Thursday, September 5, 2013

10 Signs You Need to See Your Dentist

"Lack of time" is a prevailing excuse as to why many adults fail to have regular dental checkups. The sad truth is that by ignoring their dental health, millions of Americans set themselves up for serious conditions such as tooth decay, gum disease, and oral cancers. Treating these conditions requires a great deal of time, effort, discomfort, and money.

Seeing a dentist regularly and when problems first arise practically ensures that the treatment plan will be easier and more affordable. If you have been putting off a trip to the dentist, for whatever reason, please review the following list. These are 10 signs that indicate a dental appointment is necessary:
  1. When you floss, your gums feel irritated, bleed, and become puffy
  2. Your breath is frequently unpleasant and you have a bad taste in your mouth
  3. There is a family history of tooth decay or gum disease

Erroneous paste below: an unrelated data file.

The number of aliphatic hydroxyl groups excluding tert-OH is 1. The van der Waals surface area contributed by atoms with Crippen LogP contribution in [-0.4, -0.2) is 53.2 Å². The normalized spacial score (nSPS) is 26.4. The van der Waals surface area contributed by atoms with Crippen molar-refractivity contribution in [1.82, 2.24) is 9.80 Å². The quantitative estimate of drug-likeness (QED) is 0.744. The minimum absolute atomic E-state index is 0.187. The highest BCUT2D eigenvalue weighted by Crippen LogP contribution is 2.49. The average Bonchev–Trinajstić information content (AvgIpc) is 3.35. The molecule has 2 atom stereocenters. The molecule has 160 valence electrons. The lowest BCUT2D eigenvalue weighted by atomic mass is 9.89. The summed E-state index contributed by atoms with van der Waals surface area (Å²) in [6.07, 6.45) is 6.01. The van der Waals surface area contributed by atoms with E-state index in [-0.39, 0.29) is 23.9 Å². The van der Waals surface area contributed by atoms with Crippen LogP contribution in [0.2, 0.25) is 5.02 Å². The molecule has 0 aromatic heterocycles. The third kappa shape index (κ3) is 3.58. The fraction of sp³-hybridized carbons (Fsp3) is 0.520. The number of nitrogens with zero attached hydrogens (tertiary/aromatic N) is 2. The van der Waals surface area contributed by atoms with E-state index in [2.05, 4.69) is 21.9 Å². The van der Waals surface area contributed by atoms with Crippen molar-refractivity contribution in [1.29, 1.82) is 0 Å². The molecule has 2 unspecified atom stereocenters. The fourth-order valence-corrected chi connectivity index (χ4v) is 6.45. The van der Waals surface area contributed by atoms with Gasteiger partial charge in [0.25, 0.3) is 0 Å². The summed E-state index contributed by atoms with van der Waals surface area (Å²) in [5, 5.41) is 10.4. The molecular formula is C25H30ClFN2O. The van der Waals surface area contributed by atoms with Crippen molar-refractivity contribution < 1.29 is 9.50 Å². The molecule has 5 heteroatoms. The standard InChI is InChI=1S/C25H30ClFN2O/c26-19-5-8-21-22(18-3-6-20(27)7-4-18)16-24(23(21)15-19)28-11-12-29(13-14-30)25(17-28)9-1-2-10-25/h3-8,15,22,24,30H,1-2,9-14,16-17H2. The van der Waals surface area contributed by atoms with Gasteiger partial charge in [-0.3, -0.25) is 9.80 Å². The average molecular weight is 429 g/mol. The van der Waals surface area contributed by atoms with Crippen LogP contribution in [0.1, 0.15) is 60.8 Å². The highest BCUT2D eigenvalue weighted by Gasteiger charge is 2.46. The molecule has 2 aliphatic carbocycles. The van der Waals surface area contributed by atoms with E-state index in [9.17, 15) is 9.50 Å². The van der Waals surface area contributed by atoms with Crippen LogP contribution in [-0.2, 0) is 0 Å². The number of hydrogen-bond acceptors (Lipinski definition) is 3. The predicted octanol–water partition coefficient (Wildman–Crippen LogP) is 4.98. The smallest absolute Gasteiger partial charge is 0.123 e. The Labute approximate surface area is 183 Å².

4. You notice sensitivity when eating or drinking hot or cold foods
  5. There is painful swelling in your mouth, face, or neck
  6. You have noticed a spot or sore on your gums, tongue, or elsewhere inside your mouth
  7. You are not happy with the outward appearance of your teeth, gums, or smile
  8. Sometimes your jaw pops, is painful, or your bite is uneven
  9. Swallowing and chewing is sometimes difficult
  10. You frequently suffer from dry mouth
Even if you do not have any of these symptoms, seeing a dentist routinely is extremely important. Dental professionals are highly skilled at recognizing signs and possible issues before they develop into something more serious. Visiting a dentist and having regular cleanings are preventative measures everyone should take. There also may be new products and dental hygiene techniques that they can tell you about.

So, please make an appointment today with Dr. Simon Melcher at Implant & General Dentistry: 919-782-0548

For a little more incentive, see this excerpt from a study from the Center for Disease Control:

"One out of every two American adults aged 30 and over has periodontal disease, according to recent findings from the Centers for Disease Control and Prevention (CDC) The study, 'Prevalence of Periodontitis in Adults in the United States: 2009 and 2010,' estimates that 47.2 percent, or 64.7 million American adults, have mild, moderate or severe periodontitis, the more advanced form of periodontal disease. In adults 65 and older, prevalence rates increase to 70.1 percent."

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